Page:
The current buzz around barbering, the rush to open shops and the lack of qualified barbers is leading to some pretty brazen tactics when it comes to staffing a shop. Poaching is on the rise. Mike Taylor, who has seven barbershops and a training school, recalls chatting to several barbers at Pro Hair Live in Manchester in February who were experiencing similar problems. “Big barbers can’t get out of the shop because of staffing issues after losing people. One of my staff was approached on Facebook on the drive home from the event!”
Sheriff Mehmet, owner of three Envy Barbershops in London, agrees. “They phone my staff at the shop and they even come in for a haircut, not knowing that I am the boss. These guys will practically stand outside the door offering more money.” The insult is even greater when staff have been trained and nurtured in-house, only to succumb to the highest bidder. “We train hairdressers and ground zero beginners but we are seeing a lifespan of six to 12 months before they are poached for silly money,” says Sheriff, who calls for the UK to be licensed and regulated in order to ease the problem of poaching.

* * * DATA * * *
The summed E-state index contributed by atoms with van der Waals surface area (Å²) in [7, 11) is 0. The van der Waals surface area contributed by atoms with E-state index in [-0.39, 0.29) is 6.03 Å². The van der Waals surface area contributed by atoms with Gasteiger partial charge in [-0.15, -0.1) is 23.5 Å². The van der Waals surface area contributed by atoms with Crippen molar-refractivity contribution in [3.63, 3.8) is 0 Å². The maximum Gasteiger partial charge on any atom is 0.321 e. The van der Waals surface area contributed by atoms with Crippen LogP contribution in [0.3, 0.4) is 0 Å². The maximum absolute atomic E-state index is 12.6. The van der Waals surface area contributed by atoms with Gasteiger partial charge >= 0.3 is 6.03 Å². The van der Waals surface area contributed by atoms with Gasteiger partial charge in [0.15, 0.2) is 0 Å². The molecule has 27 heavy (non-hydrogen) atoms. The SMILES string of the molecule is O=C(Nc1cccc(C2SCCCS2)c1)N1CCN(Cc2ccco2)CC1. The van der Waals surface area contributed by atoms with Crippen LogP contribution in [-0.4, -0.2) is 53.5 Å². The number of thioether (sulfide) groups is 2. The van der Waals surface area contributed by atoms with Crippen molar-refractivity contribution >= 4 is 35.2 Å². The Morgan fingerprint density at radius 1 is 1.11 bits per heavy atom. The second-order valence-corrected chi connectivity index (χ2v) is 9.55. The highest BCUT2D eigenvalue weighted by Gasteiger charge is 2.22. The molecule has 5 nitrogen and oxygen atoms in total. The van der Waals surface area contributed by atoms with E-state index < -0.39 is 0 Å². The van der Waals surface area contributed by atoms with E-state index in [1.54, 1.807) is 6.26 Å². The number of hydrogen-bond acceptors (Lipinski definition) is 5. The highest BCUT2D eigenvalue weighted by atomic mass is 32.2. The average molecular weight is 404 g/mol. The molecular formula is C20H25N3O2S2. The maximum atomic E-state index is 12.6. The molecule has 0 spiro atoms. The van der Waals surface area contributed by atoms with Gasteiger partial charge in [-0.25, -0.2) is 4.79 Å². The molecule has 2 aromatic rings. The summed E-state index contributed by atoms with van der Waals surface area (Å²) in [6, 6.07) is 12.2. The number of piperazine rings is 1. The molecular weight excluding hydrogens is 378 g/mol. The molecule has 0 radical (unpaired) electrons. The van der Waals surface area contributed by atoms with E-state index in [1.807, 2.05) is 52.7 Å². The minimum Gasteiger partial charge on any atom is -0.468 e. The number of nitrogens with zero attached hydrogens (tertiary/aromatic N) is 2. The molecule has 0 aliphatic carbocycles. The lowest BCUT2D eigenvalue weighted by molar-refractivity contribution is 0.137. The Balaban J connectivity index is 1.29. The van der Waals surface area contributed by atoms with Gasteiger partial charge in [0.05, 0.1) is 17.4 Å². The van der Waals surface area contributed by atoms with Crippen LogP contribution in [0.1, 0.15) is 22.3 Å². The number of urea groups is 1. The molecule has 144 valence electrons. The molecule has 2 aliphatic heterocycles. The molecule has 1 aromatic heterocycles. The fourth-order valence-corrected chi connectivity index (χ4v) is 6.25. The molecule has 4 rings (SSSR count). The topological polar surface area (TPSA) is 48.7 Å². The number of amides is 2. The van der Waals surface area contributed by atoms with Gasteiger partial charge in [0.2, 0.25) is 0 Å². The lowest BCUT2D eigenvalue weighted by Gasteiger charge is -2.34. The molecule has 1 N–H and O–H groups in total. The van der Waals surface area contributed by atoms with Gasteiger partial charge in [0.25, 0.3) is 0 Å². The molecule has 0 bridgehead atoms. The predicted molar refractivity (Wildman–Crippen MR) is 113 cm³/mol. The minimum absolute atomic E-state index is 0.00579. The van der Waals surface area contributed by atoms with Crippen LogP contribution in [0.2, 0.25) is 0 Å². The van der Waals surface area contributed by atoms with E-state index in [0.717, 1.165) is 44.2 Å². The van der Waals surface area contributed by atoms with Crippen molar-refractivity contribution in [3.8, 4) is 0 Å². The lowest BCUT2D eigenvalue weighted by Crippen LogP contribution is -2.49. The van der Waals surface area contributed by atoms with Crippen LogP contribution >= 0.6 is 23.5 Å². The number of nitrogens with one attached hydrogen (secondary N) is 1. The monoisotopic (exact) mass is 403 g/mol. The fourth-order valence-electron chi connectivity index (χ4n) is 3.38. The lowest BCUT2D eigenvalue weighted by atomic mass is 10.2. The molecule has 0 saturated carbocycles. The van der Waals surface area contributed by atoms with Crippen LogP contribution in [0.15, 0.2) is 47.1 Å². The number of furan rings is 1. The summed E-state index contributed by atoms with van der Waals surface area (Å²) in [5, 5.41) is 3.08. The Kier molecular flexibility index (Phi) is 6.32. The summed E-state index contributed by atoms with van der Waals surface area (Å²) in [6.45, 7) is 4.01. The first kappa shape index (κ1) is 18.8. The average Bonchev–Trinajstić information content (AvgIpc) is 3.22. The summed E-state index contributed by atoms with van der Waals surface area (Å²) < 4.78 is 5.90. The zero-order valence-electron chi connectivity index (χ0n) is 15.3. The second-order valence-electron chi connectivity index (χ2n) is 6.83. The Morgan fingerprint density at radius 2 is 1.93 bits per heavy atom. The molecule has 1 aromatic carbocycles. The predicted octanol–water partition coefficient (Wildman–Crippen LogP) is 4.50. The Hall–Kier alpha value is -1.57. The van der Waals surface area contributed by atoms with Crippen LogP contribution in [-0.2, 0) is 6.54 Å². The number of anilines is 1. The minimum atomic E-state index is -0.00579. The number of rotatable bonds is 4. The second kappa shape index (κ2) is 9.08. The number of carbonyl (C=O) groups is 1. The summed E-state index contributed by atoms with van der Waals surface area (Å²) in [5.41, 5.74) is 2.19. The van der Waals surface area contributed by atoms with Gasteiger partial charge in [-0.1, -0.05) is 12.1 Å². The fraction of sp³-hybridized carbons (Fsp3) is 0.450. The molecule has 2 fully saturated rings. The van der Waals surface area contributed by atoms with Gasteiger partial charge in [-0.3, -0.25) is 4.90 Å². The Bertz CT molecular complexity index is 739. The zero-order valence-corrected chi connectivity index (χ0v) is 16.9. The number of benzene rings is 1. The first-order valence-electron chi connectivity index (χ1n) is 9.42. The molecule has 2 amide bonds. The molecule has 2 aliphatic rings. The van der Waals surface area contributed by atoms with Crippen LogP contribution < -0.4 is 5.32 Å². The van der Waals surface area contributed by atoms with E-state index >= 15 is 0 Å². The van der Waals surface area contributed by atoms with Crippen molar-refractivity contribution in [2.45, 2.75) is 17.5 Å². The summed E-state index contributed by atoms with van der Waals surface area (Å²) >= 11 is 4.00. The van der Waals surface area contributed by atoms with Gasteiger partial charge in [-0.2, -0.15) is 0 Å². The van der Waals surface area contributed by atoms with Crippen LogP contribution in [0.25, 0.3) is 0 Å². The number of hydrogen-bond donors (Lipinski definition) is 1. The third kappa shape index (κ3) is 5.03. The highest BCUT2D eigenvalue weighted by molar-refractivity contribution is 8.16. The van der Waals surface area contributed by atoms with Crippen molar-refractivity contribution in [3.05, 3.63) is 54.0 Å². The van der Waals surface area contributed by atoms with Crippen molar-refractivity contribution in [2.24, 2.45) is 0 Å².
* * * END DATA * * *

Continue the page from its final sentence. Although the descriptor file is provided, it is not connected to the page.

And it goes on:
Mike advises staff to carefully consider whether the grass is actually greener in these situations. “If a business has to resort to poaching for their recruitment, are they the kind of organisation that will lead you onto bigger and better things? If you go then there’s no way back. It gives you a bad name.” Despite the “razzmatazz,” as Mike puts it, surrounding the industry, he says that in many ways “it was almost better when it was all a bit more spit and sawdust. We should be enjoying this surge and making the most of it. You can’t do much about competition but you can have respect for each other.”